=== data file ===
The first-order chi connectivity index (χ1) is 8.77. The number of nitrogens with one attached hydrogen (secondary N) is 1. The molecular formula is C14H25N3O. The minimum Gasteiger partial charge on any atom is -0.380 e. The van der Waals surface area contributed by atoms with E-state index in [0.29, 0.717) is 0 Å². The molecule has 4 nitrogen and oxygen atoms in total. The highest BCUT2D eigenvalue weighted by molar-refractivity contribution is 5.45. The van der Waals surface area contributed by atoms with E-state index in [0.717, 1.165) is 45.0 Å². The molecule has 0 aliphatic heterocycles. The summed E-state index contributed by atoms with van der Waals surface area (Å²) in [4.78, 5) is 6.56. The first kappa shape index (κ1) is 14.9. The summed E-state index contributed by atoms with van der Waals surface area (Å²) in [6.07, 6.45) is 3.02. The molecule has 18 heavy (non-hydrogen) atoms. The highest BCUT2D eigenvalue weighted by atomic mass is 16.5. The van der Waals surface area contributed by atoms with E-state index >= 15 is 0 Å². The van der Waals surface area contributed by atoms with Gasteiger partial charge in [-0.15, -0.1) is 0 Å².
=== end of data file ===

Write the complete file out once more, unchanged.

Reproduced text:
The first-order chi connectivity index (χ1) is 8.77. The number of nitrogens with one attached hydrogen (secondary N) is 1. The molecular formula is C14H25N3O. The minimum Gasteiger partial charge on any atom is -0.380 e. The van der Waals surface area contributed by atoms with E-state index in [0.29, 0.717) is 0 Å². The molecule has 4 nitrogen and oxygen atoms in total. The highest BCUT2D eigenvalue weighted by molar-refractivity contribution is 5.45. The van der Waals surface area contributed by atoms with E-state index in [0.717, 1.165) is 45.0 Å². The molecule has 0 aliphatic heterocycles. The summed E-state index contributed by atoms with van der Waals surface area (Å²) in [4.78, 5) is 6.56. The first kappa shape index (κ1) is 14.9. The summed E-state index contributed by atoms with van der Waals surface area (Å²) in [6.07, 6.45) is 3.02. The molecule has 18 heavy (non-hydrogen) atoms. The highest BCUT2D eigenvalue weighted by atomic mass is 16.5. The van der Waals surface area contributed by atoms with E-state index >= 15 is 0 Å². The van der Waals surface area contributed by atoms with Gasteiger partial charge in [-0.15, -0.1) is 0 Å².